Publish Insights 29 January 2022
By Kevin RR Williams
Invasion of Privacy
When you are online, someone is watching you. In a coffee shop, at work, or at home, there may be an individual across the room staring. For web developers and merchants to know how many visit their website, Google analytics track browsing characteristics. Some websites record heat maps that track cursor movement or taps. This helps them better design intuitive layouts.
Your own web browser keeps a history of sites you visit. Most computer users accept that machines aggregate such user data tracking. Like driving down a highway, you expect that others on the road may catch glimpses through your vehicle windows.
The larger fear is that someone might have the capability of remotely engaging the camera on your smartphone or computer to watch or record pictures of you. This is tantamount to someone hiding in your backseat on your commute to work. Is it possible?
Webcam hacking, called ‘camfecting’ is a technique allowing a hacker to remotely and covertly take control over another person’s webcam. It usually requires installation of software, categorized as a Trojan horse, into your device. The hidden application allows remote access.
How does a Trojan virus get in your computer? You might click a SPAM email attachment or download an app from an unauthorized website. Sometimes people search the internet for technical support.
Unscrupulous companies advertise for the top positions in search results. They may ask you to install software so they can gain remote access to your computer. There is usually some drama as they warn you of significant virus infection that requires their expertise to remove.
If you are not gullible enough for such attacks, does your device lack a password? If you have one, is it easy to remember like your first name, date of birth, or pet's name? Good passwords are difficult for you to type in, and may require a password management app to input for you. If your device is easy to breach, someone may install a Trojan virus when you step away from it.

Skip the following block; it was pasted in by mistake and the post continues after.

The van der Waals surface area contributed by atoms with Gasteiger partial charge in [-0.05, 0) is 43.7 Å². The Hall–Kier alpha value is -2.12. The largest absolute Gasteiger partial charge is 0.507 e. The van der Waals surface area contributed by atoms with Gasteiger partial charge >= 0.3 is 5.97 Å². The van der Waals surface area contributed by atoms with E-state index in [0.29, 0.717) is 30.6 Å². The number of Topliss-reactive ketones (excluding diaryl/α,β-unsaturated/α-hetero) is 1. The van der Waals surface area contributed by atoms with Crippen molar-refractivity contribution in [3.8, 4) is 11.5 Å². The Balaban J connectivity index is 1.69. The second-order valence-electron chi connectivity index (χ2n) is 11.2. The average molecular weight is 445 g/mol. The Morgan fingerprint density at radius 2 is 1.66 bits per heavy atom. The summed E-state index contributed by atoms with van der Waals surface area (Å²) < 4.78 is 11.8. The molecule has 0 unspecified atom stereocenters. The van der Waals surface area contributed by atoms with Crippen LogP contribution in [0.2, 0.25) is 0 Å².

Protect Your Privacy
You can secure your home network just like big corporations with a firewall. This software blocks remote intruders and suspicious websites. Amazon manufactures eero routers with comprehensive security options. Adding a sliding camera security lens cover is an inexpensive solution. Or a low-tech method is to cover your camera with a sticky note.
Of course you can use mobile devices when you leave the protection of your home firewall. This is where VPN (virtual private network) software is useful. It obscures your device credentials from hackers. It os an option with eero software.
Most computer webcams have a small light to indicate when they are in use. If you see the light when you are not intentionally video conferencing, cover the lens. This is not a foolproof indicator though. Some hacks can disable the light or you may not have one on your mobile device.
Avoid becoming the voyeuristic fulfillment of someone else’s fantasy. Check for and remove suspicious web browser extensions. Use a reputable utility to scan for viruses on a regular basis. Close your laptop or shut off your computer when not in use.